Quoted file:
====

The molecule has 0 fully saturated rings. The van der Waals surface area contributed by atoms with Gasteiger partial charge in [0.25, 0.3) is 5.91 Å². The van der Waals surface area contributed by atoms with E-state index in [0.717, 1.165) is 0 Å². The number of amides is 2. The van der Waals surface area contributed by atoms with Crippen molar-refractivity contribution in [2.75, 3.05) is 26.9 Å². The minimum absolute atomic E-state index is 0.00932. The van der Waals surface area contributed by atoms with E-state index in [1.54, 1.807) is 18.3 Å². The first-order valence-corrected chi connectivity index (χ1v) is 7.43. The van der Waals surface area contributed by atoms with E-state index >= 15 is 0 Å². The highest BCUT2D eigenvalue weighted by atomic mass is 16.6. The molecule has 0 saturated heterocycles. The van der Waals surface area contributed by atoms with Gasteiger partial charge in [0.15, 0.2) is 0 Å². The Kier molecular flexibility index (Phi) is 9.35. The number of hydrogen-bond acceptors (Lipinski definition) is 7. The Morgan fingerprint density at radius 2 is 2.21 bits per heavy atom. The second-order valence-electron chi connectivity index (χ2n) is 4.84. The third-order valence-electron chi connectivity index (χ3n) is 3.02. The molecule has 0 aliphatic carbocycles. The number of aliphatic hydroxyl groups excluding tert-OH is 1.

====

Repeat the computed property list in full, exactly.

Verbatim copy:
The molecule has 0 fully saturated rings. The van der Waals surface area contributed by atoms with Gasteiger partial charge in [0.25, 0.3) is 5.91 Å². The van der Waals surface area contributed by atoms with E-state index in [0.717, 1.165) is 0 Å². The number of amides is 2. The van der Waals surface area contributed by atoms with Crippen molar-refractivity contribution in [2.75, 3.05) is 26.9 Å². The minimum absolute atomic E-state index is 0.00932. The van der Waals surface area contributed by atoms with E-state index in [1.54, 1.807) is 18.3 Å². The first-order valence-corrected chi connectivity index (χ1v) is 7.43. The van der Waals surface area contributed by atoms with E-state index >= 15 is 0 Å². The highest BCUT2D eigenvalue weighted by atomic mass is 16.6. The molecule has 0 saturated heterocycles. The van der Waals surface area contributed by atoms with Gasteiger partial charge in [0.15, 0.2) is 0 Å². The Kier molecular flexibility index (Phi) is 9.35. The number of hydrogen-bond acceptors (Lipinski definition) is 7. The Morgan fingerprint density at radius 2 is 2.21 bits per heavy atom. The second-order valence-electron chi connectivity index (χ2n) is 4.84. The third-order valence-electron chi connectivity index (χ3n) is 3.02. The molecule has 0 aliphatic carbocycles. The number of aliphatic hydroxyl groups excluding tert-OH is 1.